Citing online sources can be tricky, as they often don’t have traditional page numbers. If the online source includes visible page numbers or PDF pagination, cite it just as you would a print source. If not, use a paragraph number or section heading. Here’s how you could do it:

How to Cite Page Numbers in APA

This shows the reader that the information can be found in the fourth paragraph of Green’s online article.

When incorporating page numbers into your text, always use the abbreviation “p.” for a single page and “pp.” for a range of pages. Place these before the page number(s) and enclose them in parentheses after the quote or reference.

Formatting Page Numbers in the Reference List

In your reference list, page numbers are generally included in book citations to indicate the total number of pages in the book. For instance:

How to Cite Page Numbers in APA

Remember, detailed and accurate citations not only help your reader but the original source, if they might need it, but also improve your overall work.

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How to Cite Material Without Page Numbers

Sometimes, the sources you want to cite do not have page numbers, which is common in online articles and ebooks. In such cases, APA style provides alternative methods to help your readers find the exact information you are referencing.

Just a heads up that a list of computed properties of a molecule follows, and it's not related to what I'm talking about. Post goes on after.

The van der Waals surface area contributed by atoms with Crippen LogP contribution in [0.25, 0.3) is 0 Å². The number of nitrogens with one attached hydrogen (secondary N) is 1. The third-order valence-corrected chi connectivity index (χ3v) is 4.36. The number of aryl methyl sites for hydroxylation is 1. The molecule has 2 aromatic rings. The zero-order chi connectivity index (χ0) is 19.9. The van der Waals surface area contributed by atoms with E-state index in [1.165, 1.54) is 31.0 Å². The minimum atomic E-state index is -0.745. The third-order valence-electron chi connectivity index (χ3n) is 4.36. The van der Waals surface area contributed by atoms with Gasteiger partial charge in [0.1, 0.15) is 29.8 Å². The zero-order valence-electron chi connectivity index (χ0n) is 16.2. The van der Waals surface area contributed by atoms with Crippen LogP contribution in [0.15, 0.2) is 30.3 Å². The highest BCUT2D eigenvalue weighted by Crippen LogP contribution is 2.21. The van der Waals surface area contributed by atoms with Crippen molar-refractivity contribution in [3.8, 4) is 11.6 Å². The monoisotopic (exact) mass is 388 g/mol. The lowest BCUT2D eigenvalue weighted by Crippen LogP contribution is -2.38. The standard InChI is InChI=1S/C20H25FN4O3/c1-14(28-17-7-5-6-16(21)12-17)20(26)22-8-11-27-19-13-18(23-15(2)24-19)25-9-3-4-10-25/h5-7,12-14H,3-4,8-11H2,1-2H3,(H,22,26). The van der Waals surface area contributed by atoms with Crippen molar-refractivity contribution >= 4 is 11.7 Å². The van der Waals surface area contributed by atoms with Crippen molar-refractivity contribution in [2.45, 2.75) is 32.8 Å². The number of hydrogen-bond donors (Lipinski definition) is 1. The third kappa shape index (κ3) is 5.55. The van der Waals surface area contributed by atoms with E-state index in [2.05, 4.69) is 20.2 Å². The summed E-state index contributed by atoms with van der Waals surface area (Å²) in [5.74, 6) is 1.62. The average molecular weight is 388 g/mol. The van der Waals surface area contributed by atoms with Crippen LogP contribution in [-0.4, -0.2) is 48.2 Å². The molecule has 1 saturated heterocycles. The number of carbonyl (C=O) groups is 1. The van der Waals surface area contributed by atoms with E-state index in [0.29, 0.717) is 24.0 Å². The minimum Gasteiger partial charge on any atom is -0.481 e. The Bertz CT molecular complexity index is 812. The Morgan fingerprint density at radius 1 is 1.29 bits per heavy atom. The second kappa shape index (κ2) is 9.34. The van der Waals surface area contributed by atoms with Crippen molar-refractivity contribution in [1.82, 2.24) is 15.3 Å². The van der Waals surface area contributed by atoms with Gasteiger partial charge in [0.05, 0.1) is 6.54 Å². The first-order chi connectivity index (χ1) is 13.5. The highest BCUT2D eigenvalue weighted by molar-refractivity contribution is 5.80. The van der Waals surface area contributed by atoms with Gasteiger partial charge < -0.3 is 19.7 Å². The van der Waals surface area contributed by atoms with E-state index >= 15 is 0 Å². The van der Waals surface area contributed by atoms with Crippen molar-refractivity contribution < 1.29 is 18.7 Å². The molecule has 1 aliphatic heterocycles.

Using Paragraph Numbers. If the document includes numbered paragraphs, use the abbreviation “para.” followed by the paragraph number. For instance:

How to Cite Page Numbers in APA

This example directs the reader to the sixth paragraph of Thompson’s online article.

Using Section Headings. When there are no paragraph numbers, you can cite the section heading and the number of the paragraph within that section. Here’s how:

How to Cite Page Numbers in APA

This tells the reader to look for the third paragraph under the section titled “Market Dynamics” in Green’s work.

Using Descriptive Locators. If the source lacks both page and paragraph numbers and doesn’t have clear section headings, you may use a descriptive locator that explains where the information can be found. For example:

How to Cite Page Numbers in APA

This citation indicates that the information is under a subheading about sustainability, helping the reader locate the specific part of the document more easily. Your citations will be helpful and precise after using these tips, even when traditional page numbers are absent.


How do I cite page numbers in APA format?

In APA format, include the page number in parentheses after the quote. Use “p.” before the number for a single page and “pp.” for multiple pages. For example, (Smith, 2020, p. 23).

Can I use just the page number in APA citations?

No, using just the page number is not sufficient in APA citations. You must typically include the author’s last name and the publication year along with the page number, like (Smith, 2020, p. 23).

Do I need to include the author’s name with the page number in APA citations?

Yes, you need to include the author’s last name along with the publication year when citing page numbers in APA format. This should precede the page number, for example (Smith, 2020, p. 23).